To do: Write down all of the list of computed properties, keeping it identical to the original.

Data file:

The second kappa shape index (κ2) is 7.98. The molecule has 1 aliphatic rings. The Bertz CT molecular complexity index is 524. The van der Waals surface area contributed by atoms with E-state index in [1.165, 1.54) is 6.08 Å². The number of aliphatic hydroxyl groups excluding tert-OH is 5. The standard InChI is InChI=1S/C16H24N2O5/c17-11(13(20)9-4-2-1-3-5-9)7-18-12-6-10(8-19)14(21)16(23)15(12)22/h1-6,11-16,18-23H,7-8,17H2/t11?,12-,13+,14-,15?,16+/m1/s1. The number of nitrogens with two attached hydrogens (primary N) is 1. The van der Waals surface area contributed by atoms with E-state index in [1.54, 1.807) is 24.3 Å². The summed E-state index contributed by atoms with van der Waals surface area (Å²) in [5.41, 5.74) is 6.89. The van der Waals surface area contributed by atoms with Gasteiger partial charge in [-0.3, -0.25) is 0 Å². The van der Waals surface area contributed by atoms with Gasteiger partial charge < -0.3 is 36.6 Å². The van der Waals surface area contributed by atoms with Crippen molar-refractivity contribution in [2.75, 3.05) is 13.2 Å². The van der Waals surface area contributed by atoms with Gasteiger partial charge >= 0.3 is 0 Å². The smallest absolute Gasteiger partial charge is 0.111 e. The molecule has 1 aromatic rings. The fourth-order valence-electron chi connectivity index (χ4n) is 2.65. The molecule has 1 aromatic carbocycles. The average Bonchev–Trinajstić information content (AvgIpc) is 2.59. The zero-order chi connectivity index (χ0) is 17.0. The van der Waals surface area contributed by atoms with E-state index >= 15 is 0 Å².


The second kappa shape index (κ2) is 7.98. The molecule has 1 aliphatic rings. The Bertz CT molecular complexity index is 524. The van der Waals surface area contributed by atoms with E-state index in [1.165, 1.54) is 6.08 Å². The number of aliphatic hydroxyl groups excluding tert-OH is 5. The standard InChI is InChI=1S/C16H24N2O5/c17-11(13(20)9-4-2-1-3-5-9)7-18-12-6-10(8-19)14(21)16(23)15(12)22/h1-6,11-16,18-23H,7-8,17H2/t11?,12-,13+,14-,15?,16+/m1/s1. The number of nitrogens with two attached hydrogens (primary N) is 1. The van der Waals surface area contributed by atoms with E-state index in [1.54, 1.807) is 24.3 Å². The summed E-state index contributed by atoms with van der Waals surface area (Å²) in [5.41, 5.74) is 6.89. The van der Waals surface area contributed by atoms with Gasteiger partial charge in [-0.3, -0.25) is 0 Å². The van der Waals surface area contributed by atoms with Gasteiger partial charge < -0.3 is 36.6 Å². The van der Waals surface area contributed by atoms with Crippen molar-refractivity contribution in [2.75, 3.05) is 13.2 Å². The van der Waals surface area contributed by atoms with Gasteiger partial charge >= 0.3 is 0 Å². The smallest absolute Gasteiger partial charge is 0.111 e. The molecule has 1 aromatic rings. The fourth-order valence-electron chi connectivity index (χ4n) is 2.65. The molecule has 1 aromatic carbocycles. The average Bonchev–Trinajstić information content (AvgIpc) is 2.59. The zero-order chi connectivity index (χ0) is 17.0. The van der Waals surface area contributed by atoms with E-state index >= 15 is 0 Å².